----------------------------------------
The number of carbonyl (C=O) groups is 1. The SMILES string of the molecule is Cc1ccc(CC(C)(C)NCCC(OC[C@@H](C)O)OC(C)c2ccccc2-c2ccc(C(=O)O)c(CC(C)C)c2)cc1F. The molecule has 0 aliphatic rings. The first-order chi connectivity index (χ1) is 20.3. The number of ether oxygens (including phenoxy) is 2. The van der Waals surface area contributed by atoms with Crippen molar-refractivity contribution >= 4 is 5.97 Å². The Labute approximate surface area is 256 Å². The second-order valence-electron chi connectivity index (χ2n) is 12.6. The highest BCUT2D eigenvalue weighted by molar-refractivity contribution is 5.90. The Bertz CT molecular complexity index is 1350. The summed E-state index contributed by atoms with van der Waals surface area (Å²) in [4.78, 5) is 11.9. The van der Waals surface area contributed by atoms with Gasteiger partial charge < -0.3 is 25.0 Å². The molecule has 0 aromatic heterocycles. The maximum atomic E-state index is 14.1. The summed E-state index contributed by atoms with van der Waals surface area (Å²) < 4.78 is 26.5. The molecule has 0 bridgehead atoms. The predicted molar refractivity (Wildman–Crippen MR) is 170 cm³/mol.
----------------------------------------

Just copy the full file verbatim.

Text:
The number of carbonyl (C=O) groups is 1. The SMILES string of the molecule is Cc1ccc(CC(C)(C)NCCC(OC[C@@H](C)O)OC(C)c2ccccc2-c2ccc(C(=O)O)c(CC(C)C)c2)cc1F. The molecule has 0 aliphatic rings. The first-order chi connectivity index (χ1) is 20.3. The number of ether oxygens (including phenoxy) is 2. The van der Waals surface area contributed by atoms with Crippen molar-refractivity contribution >= 4 is 5.97 Å². The Labute approximate surface area is 256 Å². The second-order valence-electron chi connectivity index (χ2n) is 12.6. The highest BCUT2D eigenvalue weighted by molar-refractivity contribution is 5.90. The Bertz CT molecular complexity index is 1350. The summed E-state index contributed by atoms with van der Waals surface area (Å²) in [4.78, 5) is 11.9. The van der Waals surface area contributed by atoms with Gasteiger partial charge < -0.3 is 25.0 Å². The molecule has 0 aromatic heterocycles. The maximum atomic E-state index is 14.1. The summed E-state index contributed by atoms with van der Waals surface area (Å²) < 4.78 is 26.5. The molecule has 0 bridgehead atoms. The predicted molar refractivity (Wildman–Crippen MR) is 170 cm³/mol.